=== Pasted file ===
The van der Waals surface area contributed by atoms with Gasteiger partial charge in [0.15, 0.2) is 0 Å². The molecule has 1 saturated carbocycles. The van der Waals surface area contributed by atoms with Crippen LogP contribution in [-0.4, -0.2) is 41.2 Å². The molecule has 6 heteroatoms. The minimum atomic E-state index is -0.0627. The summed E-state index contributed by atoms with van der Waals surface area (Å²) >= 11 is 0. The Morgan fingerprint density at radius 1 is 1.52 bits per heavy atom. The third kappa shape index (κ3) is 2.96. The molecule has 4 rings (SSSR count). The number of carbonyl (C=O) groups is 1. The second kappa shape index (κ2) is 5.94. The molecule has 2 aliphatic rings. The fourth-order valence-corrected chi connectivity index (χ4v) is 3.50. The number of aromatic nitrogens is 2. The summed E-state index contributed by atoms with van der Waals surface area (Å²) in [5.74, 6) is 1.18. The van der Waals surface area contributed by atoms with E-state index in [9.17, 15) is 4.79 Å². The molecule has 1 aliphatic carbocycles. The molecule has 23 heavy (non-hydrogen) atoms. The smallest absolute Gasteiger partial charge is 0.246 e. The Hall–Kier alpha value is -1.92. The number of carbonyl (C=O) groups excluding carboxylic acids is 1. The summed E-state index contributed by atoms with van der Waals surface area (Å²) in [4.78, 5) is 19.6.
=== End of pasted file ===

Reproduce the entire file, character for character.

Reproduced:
The van der Waals surface area contributed by atoms with Gasteiger partial charge in [0.15, 0.2) is 0 Å². The molecule has 1 saturated carbocycles. The van der Waals surface area contributed by atoms with Crippen LogP contribution in [-0.4, -0.2) is 41.2 Å². The molecule has 6 heteroatoms. The minimum atomic E-state index is -0.0627. The summed E-state index contributed by atoms with van der Waals surface area (Å²) >= 11 is 0. The Morgan fingerprint density at radius 1 is 1.52 bits per heavy atom. The third kappa shape index (κ3) is 2.96. The molecule has 4 rings (SSSR count). The number of carbonyl (C=O) groups is 1. The second kappa shape index (κ2) is 5.94. The molecule has 2 aliphatic rings. The fourth-order valence-corrected chi connectivity index (χ4v) is 3.50. The number of aromatic nitrogens is 2. The summed E-state index contributed by atoms with van der Waals surface area (Å²) in [5.74, 6) is 1.18. The van der Waals surface area contributed by atoms with E-state index in [9.17, 15) is 4.79 Å². The molecule has 1 aliphatic carbocycles. The molecule has 23 heavy (non-hydrogen) atoms. The smallest absolute Gasteiger partial charge is 0.246 e. The Hall–Kier alpha value is -1.92. The number of carbonyl (C=O) groups excluding carboxylic acids is 1. The summed E-state index contributed by atoms with van der Waals surface area (Å²) in [4.78, 5) is 19.6.